I shot over two days, when doing something like this I always like to have support. For this shoot, I had assistants Anna & Jordan, who both work with me at my salon and are eager to get into a creative outlet.  Day one was a whirlwind of craziness, which is usually how the first day goes.  Everyone was trying to get their bearings straight. Where do they excel, what do they want to take control of? I usually shoot one less model on the first day for this very reason.  I also usually shoot the strongest, most experienced model first as it is less work for me to bring out the emotion of the shoot on set. 

What kind of prep went into the project? 

First and foremost, the most important aspect when planning a shoot it is having good models. They will make or break your vision.  The second most important is makeup. I only want the best in makeup, someone that understands proper blending and clean lines.  Kate Giddings is a long-time friend who is so talented in the art of makeup.  You can see in the images that she perfectly executed my vision.  It starts with me sending her proper inspiration, I usually have a hidden Pinterest page that I share with that particular person, and we add and remove pins to find a cohesive vision for our collaboration. Third, the wardrobe is very important. Wardrobe for this Angelus Vitae collection was all found and purchased by me. I buy all sorts of things from classic dresses to outlandish accessories, from various retail stores.  As you can see, I love accessorizing in my collections.  I like to have weirdness while remaining sexy and cool.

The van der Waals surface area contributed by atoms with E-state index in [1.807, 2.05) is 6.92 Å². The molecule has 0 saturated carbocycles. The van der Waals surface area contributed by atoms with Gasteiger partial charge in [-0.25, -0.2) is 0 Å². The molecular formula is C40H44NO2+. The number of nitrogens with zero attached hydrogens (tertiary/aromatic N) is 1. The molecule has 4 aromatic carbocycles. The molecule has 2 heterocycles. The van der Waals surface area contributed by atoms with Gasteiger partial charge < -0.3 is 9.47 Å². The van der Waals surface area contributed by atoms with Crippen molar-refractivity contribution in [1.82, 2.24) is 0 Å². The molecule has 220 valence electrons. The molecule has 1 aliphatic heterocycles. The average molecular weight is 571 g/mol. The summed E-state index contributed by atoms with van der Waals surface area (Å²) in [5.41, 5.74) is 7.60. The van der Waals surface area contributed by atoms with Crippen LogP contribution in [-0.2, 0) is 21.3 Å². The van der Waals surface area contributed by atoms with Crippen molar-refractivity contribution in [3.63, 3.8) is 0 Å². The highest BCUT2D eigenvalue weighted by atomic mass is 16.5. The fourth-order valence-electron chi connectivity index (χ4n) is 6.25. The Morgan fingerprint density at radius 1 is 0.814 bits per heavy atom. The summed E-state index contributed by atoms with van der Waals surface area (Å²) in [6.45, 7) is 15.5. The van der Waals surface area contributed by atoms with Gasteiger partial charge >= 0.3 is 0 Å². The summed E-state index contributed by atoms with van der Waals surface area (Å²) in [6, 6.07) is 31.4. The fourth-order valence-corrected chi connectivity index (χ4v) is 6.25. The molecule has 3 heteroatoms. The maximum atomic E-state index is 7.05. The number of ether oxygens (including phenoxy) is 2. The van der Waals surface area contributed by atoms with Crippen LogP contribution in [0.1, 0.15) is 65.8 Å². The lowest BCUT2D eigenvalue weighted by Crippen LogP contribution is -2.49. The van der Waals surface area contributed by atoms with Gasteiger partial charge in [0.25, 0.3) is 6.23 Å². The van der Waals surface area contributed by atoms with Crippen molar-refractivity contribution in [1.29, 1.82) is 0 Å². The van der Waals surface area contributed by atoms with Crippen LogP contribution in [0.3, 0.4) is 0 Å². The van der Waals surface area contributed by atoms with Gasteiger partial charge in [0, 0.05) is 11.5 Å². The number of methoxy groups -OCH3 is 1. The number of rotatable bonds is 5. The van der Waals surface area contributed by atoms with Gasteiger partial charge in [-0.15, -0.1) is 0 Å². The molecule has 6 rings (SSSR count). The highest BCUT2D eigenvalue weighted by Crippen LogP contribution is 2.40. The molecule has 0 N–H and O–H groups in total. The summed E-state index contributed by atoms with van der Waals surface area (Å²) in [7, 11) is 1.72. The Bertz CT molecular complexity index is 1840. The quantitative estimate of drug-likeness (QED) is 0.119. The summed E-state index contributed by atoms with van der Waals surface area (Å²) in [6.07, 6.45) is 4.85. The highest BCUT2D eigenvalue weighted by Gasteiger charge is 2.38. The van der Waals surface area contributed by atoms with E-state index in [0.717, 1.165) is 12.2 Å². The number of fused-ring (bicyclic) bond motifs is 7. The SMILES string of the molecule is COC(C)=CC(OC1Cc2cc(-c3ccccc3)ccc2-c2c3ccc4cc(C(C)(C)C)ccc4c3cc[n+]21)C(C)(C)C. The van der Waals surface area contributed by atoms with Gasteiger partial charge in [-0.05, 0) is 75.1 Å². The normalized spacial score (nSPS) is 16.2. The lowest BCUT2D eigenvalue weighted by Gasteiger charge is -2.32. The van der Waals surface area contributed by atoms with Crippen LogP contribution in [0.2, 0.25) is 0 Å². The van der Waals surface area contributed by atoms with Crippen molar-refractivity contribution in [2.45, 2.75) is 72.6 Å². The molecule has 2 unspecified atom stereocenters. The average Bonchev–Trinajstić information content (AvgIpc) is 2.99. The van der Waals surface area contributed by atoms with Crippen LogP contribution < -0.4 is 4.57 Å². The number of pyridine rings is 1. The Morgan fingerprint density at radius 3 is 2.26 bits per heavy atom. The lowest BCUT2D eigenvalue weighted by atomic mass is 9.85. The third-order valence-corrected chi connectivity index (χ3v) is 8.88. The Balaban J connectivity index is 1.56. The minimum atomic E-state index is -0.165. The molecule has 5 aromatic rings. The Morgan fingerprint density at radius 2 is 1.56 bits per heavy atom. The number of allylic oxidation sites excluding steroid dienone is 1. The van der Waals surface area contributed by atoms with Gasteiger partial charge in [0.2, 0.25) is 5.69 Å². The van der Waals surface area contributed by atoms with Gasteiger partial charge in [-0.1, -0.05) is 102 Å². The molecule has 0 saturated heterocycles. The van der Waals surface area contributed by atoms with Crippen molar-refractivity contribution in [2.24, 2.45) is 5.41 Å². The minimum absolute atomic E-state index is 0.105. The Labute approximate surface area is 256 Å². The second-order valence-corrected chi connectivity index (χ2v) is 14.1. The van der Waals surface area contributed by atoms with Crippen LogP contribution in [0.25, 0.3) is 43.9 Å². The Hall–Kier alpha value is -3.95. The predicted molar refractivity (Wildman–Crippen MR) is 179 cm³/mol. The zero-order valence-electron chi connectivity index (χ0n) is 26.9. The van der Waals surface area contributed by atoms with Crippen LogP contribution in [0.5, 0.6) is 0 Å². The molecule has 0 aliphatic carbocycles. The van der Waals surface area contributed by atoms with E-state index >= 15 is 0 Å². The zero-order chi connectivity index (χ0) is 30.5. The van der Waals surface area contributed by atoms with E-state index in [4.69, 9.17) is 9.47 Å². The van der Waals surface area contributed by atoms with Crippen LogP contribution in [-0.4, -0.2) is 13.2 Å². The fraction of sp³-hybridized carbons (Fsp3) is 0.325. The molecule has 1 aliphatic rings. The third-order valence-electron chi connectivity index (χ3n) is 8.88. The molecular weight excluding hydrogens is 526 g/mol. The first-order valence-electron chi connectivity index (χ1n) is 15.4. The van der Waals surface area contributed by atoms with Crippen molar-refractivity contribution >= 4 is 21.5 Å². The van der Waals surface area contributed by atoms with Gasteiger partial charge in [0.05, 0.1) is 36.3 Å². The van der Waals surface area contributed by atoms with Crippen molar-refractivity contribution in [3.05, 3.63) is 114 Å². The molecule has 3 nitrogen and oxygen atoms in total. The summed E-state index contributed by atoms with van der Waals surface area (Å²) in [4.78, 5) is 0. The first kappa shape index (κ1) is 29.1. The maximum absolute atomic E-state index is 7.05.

How did you get started in this type of work?  

I always enjoyed being on set with other photographers and I loved the process of transforming models. After prepping a model, once the vision is aligned and you’re about to step that model onto set, the process begins as the photographer starts shooting and the model comes to life and the whole emotion on set changes. The model becomes the queen and demands the room. The photographer is orchestrating the relationship by every snap of the camera and the lights begin to flash, everyone on set becomes mesmerized as the model dances working her movements and poses.  It’s a very magical event to be a part of.